Manila, Philippines Report of what it's like to live there - 01/28/16

Personal Experiences from Manila, Philippines

Manila, Philippines 01/28/16


1. Was this post your first expatriate experience? If not, what other cities have you lived in as an expat?

Yes, though I have traveled abroad many times, including to developing countries.

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2. What is your home city/country? How long is the trip to post from there, with what connections? How easy/difficult is it to travel to this city/country?

DC, I'm not sure what the official route is, as I visited family on my way over. I think it's typically through Detroit or Chicago and takes about 25-30 hours. I flew Emirates for a trip to the States and it took 22 hours which was nice.

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3. How long have you lived here?

9 months

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4. What brought you to this city (e.g. diplomatic mission, business, NGO, teaching, retirement, etc.)?

Spouse of government employee

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Housing, Groceries & Food:

1. What is your housing like? What are typical housing sizes, locations, and commute times for expatriates?

Mostly high rise apartments or houses in villages, then there are the unlucky few who get housed at the embassy housing compound in townhouses and apartments.

Commute time can vary from 20 minutes to two hours depending on where you live. Traffic is horrible, even worse than I could have ever imagined. It can take over an hour and a half to travel 2 miles. People typically hire a driver because the driving is chaotic, dangerous, and mentally draining/stressful.

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2. How would you describe the availability and cost of groceries and household supplies relative to your home country?

Hire a helper to go to the market for fruits and veggies, you'll age a lot. If you're picky and need American brand, you'll spend a lot of money. Otherwise I'd say it's on par with the States or maybe more expensive for day to day items. I order a lot of snacks on Amazon.

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3. What household or grocery items do you wish you had shipped to post?

Bug spray with DEET

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4. What typical restaurants, food delivery services, and/or takeout options are popular among expatriates?

There's lots of fast food, I don't eat fast food though so I have no idea the cost.

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5. Are there any unusual problems with insects or other infestations in housing?

Lots of mosquitos, Dengue can be a problem.

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Daily Life:

1. How do you send and receive your letters and package mail? Are local postal facilities adequate?


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2. What is the availability and cost of household help, and what types of help are typically employed by expatriates?

Very affordable. I haven't had any issues with finding a reliable helper, but apparently it can be a problem.

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3. What kinds of gyms or other sports/workout facilities are available? Are they expensive?

Yes they are available, though they aren't that much cheaper than the States. The embassy gym isn't bad.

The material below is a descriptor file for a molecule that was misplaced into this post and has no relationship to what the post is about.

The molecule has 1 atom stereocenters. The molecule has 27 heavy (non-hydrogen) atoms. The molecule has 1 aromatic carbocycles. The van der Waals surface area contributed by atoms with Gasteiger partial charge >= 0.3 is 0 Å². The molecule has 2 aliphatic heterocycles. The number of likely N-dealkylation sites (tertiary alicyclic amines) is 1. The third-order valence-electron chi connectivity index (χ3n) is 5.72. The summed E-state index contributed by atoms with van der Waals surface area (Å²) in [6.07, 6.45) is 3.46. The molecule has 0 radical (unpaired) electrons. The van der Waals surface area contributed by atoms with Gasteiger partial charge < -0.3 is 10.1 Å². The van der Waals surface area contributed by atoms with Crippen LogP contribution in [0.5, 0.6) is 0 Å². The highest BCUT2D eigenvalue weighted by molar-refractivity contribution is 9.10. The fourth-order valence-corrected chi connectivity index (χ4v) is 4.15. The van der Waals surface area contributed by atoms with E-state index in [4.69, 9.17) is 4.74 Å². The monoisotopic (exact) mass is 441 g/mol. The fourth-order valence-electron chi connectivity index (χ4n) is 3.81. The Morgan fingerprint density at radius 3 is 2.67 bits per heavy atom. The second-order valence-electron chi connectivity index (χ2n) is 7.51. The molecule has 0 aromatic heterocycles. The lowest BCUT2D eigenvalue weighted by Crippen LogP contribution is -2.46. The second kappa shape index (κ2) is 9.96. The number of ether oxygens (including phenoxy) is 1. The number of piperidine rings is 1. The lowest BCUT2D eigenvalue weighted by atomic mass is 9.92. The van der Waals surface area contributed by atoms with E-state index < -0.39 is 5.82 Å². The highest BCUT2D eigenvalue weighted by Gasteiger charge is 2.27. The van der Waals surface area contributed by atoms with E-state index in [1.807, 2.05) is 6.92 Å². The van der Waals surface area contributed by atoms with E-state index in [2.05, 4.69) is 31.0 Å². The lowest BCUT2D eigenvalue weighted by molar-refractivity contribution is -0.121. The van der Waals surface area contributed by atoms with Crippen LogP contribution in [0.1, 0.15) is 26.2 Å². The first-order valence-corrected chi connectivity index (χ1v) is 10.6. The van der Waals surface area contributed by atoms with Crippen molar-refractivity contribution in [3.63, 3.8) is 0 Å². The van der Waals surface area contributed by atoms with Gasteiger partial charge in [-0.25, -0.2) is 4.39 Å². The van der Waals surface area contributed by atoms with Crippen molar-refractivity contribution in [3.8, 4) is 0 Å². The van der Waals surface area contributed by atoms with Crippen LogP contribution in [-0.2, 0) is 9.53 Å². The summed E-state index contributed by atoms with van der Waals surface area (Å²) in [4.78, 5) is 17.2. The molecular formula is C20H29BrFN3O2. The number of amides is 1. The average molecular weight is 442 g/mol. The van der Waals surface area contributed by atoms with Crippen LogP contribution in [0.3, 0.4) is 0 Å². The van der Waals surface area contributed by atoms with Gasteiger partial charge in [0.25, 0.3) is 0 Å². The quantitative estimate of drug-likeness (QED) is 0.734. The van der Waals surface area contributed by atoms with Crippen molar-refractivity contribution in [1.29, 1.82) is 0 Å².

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4. Are credit cards widely accepted and safe to use locally? Are ATMs common and do you recommend using them? Are they safe to use?

Cash economy. Internet is down a lot so credit card machines don't work. I try to only take money out at the embassy or nice neighborhoods at well known banks. I have had my credit card info stolen once since being here, but I noticed immediately so it wasn't an issue.

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5. What English-language religious services are available locally?

I assume Catholic, but not sure.

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6. How much of the local language do you need for daily living? Are local language classes/tutors available and affordable?

It helps, I was told none, but I wish I had taken the FAST course, would make day to day life a bit easier.

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7. Would someone with physical disabilities have difficulties living in this city?

Yes, would not recommend. Sidewalks are almost nonexistent, and if there are in place they are not handicap accessible.

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1. Are local buses, trams, trains or taxis safe and affordable?

I don't think we are supposed to take trains or buses. Taxis are ok, but make sure they turn the meter on. I usually stick to uber, it's cheap and there is a GPS so there is less confusion with getting to the destination.

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2. What kind of car do you recommend bringing to post, given the terrain, availability of parts, burglary/carjacking risks, etc.? What kind of car do you advise not to bring?

High clearance vehicle, SUV. Toyota is good since there are lots of Toyota dealerships here to get the parts needed. If you don't have high clearance the rainy season will be tough.

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Phone & Internet:

1. Is high-speed home Internet access available? How long does it typically take to install it after arrival?

Only in a couple buildings, otherwise it is a daily struggle to load something and it often shuts down for days at a time.

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2. Do you have any recommendations regarding mobile phones? Did you keep your home-country plan or use a local provider?

Pay as you go sim is easy to find and affordable. 20USD for 30 days internet.

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1. Are qualified veterinarians and/or good kennel services available? Do animals need to be quarantined upon entry to the country? Are there other considerations regarding pets that are particular to this country?

Nope, great medical care for pets, inexpensive, and they come to your house.

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Employment & Volunteer Opportunities:

1. What types of jobs do most expatriate spouses/partners have? Locally based or telecommuting? Full-time or part-time? Can you comment on local salary scales?

You can find jobs and I know lots of EFMs who have found work in their career field, but not making a US salary.

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2. What volunteer opportunities are available locally?

Plenty, lots of opportunity and need.

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3. What is the typical dress code at work and in public places? Is formal dress ever required?